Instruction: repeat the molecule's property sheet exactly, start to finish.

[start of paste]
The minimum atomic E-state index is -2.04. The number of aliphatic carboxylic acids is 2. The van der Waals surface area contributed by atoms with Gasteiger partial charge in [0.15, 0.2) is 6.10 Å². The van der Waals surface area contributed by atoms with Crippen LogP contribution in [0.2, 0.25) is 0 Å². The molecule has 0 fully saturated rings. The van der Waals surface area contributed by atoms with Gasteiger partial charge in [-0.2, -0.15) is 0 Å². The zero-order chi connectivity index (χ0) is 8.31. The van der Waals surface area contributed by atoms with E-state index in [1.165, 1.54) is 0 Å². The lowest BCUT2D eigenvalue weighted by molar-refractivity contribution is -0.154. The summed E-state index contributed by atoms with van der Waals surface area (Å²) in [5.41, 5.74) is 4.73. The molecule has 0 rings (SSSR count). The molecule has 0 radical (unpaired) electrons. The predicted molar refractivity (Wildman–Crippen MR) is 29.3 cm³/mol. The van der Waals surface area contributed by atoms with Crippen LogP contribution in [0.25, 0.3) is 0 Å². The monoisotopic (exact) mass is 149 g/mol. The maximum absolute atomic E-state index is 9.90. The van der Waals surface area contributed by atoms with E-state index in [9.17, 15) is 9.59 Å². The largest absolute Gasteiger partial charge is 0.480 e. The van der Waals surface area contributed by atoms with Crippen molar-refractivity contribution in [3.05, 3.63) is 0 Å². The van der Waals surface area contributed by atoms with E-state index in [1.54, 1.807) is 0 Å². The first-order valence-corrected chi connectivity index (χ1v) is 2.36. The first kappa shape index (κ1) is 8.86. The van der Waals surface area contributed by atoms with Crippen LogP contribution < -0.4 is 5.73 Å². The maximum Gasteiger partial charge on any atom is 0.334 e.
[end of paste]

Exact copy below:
The minimum atomic E-state index is -2.04. The number of aliphatic carboxylic acids is 2. The van der Waals surface area contributed by atoms with Gasteiger partial charge in [0.15, 0.2) is 6.10 Å². The van der Waals surface area contributed by atoms with Crippen LogP contribution in [0.2, 0.25) is 0 Å². The molecule has 0 fully saturated rings. The van der Waals surface area contributed by atoms with Gasteiger partial charge in [-0.2, -0.15) is 0 Å². The zero-order chi connectivity index (χ0) is 8.31. The van der Waals surface area contributed by atoms with E-state index in [1.165, 1.54) is 0 Å². The lowest BCUT2D eigenvalue weighted by molar-refractivity contribution is -0.154. The summed E-state index contributed by atoms with van der Waals surface area (Å²) in [5.41, 5.74) is 4.73. The molecule has 0 rings (SSSR count). The molecule has 0 radical (unpaired) electrons. The predicted molar refractivity (Wildman–Crippen MR) is 29.3 cm³/mol. The van der Waals surface area contributed by atoms with Crippen LogP contribution in [0.25, 0.3) is 0 Å². The monoisotopic (exact) mass is 149 g/mol. The maximum absolute atomic E-state index is 9.90. The van der Waals surface area contributed by atoms with E-state index in [9.17, 15) is 9.59 Å². The largest absolute Gasteiger partial charge is 0.480 e. The van der Waals surface area contributed by atoms with Crippen molar-refractivity contribution in [3.05, 3.63) is 0 Å². The van der Waals surface area contributed by atoms with E-state index in [1.54, 1.807) is 0 Å². The first-order valence-corrected chi connectivity index (χ1v) is 2.36. The first kappa shape index (κ1) is 8.86. The van der Waals surface area contributed by atoms with Crippen LogP contribution < -0.4 is 5.73 Å². The maximum Gasteiger partial charge on any atom is 0.334 e.